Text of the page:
Always wear a personal flotation device at all times when you are on the water.
The No. 1 safety precaution to take on the water: Wear a personal flotation device at all times. The Forest Preserve District requires people who rent kayaks and canoes at Monee Reservoir to wear a personal flotation device, or PFD. People participating in District-sponsored programs also must wear PFDs, and all children younger than 13 must wear them at all times when on the water.
“Always, always, always wear your PFD,” Ward said. “Anything can happen out there. You could be the best swimmer in the world, but if you hit your head or hurt yourself it could be very hard to swim. PFDs save lives.”
If you spend a lot of time on the water or find the bulky fit of a PFD to be uncomfortable or hindering your movement, look for one that fits well and is designed with activity in mind, Russell said.
“There are some really great options made for kayakers that allow for great range of motion and aren’t as hot,” she said. “Invest in a good, comfortable one if that is an issue for you.”
And it’s always a good idea to tell someone your plans before you leave, including when you will return, Ward said. Before you head out on the water, you can check water levels on the National Weather Service’s webpage monitoring flooding and water levels. Also, check the weather forecast beforehand to ensure storms aren’t moving in. Once out on the water, keep an eye on the sky, making sure storms don’t appear to be forming.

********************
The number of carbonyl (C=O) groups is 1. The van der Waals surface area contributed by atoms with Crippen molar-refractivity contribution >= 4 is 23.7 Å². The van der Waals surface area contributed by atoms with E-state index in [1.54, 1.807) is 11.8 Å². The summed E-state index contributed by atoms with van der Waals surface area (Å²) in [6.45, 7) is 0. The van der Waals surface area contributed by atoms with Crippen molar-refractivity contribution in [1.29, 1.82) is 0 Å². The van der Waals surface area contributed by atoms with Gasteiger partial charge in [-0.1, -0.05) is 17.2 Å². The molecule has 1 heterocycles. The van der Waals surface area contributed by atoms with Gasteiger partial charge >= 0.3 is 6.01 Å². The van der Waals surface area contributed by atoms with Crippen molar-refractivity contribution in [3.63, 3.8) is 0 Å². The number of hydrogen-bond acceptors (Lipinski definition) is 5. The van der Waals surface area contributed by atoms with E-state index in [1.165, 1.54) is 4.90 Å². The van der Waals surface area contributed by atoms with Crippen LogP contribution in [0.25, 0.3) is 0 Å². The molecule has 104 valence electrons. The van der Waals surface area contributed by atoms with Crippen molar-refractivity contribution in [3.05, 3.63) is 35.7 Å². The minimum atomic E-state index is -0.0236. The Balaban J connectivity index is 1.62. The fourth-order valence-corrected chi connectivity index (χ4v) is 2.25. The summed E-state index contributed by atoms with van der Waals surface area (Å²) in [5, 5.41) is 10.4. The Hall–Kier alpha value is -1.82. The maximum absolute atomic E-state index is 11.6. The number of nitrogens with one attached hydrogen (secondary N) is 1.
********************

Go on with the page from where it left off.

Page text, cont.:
“Weather can be very unpredictable on hot and humid days,” she said.
It’s also important to make sure you are prepared for the sun. Wear sunscreen as well as sunglasses and a hat, Russell suggested. Sunscreen should be reapplied every 90 minutes.
Dress to get wet, and dress for submersion, Ward advised. Remember that the water may be colder than expected, especially early in the season when the temperatures are warm but the water has not yet begun to warm up.
“The water will be colder than you think,” Ward said. “You need to be aware of the risks and don’t paddle during those times unless you have proper paddling attire such as a dry suit.”
Later in the season, during the height of summer, make sure to wear breathable, fast-drying clothes that will help keep you cool and also dry quickly if you get wet.
Make sure to wear shoes or sandals with thick soles that won’t fall off while getting in and out. “No one wants a fishing hook in their foot,” Russell said.
And bring water to stay hydrated, but skip alcohol while paddling, Ward advises.
As always, be courteous to others on and around the water, including anglers and other boaters, and pay attention to your surroundings.
Kayak and canoe rentals and launch passes